52 Fascinating Facts About Djibouti

Due to its location in the Horn of Africa, surrounded by some dangerous neighbours, the nation is unlikely to figure on many bucket lists – which is a shame given its abundance of natural beauty. Djibouti is known for its unearthly landscapes such as Lac Abbé and Lac Assal, exciting diving, amazing marine life such as whale sharks, and delightful animal refuge. With this in mind, it may be time for Djibouti to re-establish itself as a viable tourism destination in an otherwise volatile region of the world.</p> <p>Djibouti is a country in Africa's Horn of Africa. The country is composed of 90% desert territory, which is in the Danakil Desert. As a result, the country's climate is dry and hot. Eritrea, Somalia, and Ethiopia bound Djibouti. It is home to the mystical Lac Abbe and Lac Assal landscapes, exciting diving, amazing marine life, including whale sharks, and a delightful nature refuge. Ler us have a look at some of the fascinating facts about Djibouti, from its weird landscapes to its spectacular marine life.

Fascinating facts

From 1888 to 1977, Djibouti was a part of the French colony of Somaliland. From 1894 to 1914, it served as the capital.
Djibouti's official languages are Arabic and French.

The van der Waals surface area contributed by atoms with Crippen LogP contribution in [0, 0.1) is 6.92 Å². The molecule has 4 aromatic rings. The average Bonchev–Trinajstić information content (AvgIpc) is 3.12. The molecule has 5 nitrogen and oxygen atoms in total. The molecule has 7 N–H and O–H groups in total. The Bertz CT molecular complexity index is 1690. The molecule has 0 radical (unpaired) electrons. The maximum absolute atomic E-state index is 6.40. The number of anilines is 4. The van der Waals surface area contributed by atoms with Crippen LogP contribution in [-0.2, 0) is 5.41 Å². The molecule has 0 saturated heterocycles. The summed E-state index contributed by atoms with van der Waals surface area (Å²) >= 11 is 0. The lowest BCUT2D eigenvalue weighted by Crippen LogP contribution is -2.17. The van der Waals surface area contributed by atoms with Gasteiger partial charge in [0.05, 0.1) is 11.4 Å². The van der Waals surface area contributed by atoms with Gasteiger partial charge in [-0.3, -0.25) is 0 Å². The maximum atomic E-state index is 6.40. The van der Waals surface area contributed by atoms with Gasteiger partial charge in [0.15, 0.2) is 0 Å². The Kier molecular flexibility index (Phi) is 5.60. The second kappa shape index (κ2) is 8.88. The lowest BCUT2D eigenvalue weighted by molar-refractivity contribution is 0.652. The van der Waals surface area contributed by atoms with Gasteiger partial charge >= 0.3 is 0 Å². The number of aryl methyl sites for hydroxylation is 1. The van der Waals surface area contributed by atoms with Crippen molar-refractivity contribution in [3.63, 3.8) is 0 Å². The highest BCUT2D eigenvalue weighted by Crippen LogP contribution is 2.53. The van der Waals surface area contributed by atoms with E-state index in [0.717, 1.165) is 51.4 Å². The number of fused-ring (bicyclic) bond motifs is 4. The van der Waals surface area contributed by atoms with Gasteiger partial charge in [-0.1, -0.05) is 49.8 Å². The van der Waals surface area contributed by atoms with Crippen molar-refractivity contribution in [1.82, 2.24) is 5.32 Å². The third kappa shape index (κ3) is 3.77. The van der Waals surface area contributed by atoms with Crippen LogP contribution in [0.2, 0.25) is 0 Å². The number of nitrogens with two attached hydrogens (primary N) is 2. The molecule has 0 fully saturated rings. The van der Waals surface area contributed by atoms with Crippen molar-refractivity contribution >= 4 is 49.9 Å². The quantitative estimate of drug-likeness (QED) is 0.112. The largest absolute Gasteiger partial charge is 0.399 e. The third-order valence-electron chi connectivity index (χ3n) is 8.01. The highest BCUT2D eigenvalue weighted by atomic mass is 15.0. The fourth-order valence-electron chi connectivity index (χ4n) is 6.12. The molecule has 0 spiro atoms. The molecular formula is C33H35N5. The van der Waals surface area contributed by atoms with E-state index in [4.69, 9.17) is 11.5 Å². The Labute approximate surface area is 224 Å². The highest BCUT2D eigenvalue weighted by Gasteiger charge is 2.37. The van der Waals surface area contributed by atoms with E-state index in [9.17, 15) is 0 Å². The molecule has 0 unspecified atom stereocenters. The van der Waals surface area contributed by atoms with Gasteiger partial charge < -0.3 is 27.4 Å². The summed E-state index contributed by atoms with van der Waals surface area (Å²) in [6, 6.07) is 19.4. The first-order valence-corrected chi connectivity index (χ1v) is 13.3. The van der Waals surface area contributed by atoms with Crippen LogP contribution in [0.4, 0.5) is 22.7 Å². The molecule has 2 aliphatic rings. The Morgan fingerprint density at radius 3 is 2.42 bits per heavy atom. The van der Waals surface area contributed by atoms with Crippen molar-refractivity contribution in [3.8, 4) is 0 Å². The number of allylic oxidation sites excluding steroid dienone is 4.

Djibouti is a country in Africa's Horn of Africa region.
Djibouti is an East African country. The country is officially known as the Republic of Djibouti.
Djibouti's Lake Assal Is the World's Third Most Saline Body Of Water
Djibouti is the third smallest country globally, after Swaziland and Gambia, which have land areas of 6,704 square miles and 4,127 square miles, respectively.
Djibouti was called the 'French Territory of the Afars and Issas' in 1967 before gaining complete independence as the 'Republic of Djibouti' in 1977.
Erta Ale is an Ethiopian volcano that is located in Djibouti's the Danakil Desert.
Djibouti's total population is only 810,179.
It is bounded on the north by Eritrea, west and south by Ethiopia, and southeast by Somalia. The Red Sea and the Gulf of Aden comprise the remainder of the boundary on the east.
Djibouti Is Home to The World-Famous Tadjoura Gulf. The Gulf of Tadjoura is a basin in the Indian Ocean located south of the Bab-el-Mandeb straits.
Around 90% of Djibouti's territory is desert. Djibouti lacks permanent rivers and instead relies on arid salt lakes. It has the Grand Bara Desert, which encompasses the majority of Djibouti's southern region.
Lac Assal, a crater lake in the heart of Djibouti, contains ten times the amount of salt found in the sea. Indeed, it is the world's second saltiest body of water.
The Gulf of Tadjoura, located in eastern Djibouti, is one of the world's wealthiest coral and fish species.
Djiboutians are the residents of Djibouti.
It is the world's 146th largest country in terms of land size, covering 23,200 square kilometres.
Djibouti's national animal is the elk, scientifically known as Cervus Canadensis.
Several nations, including France, the United States, and China, operate military bases in Djibouti.
Lac Assal is Africa's lowest point, at 155 metres below sea level, and the third-lowest in the world, behind the Dead Sea and the Sea of Galilee.
Camp Lemonnier is the sole US military base in Africa, located in Djibouti City. Indeed, it is America's most significant permanent military presence in Africa.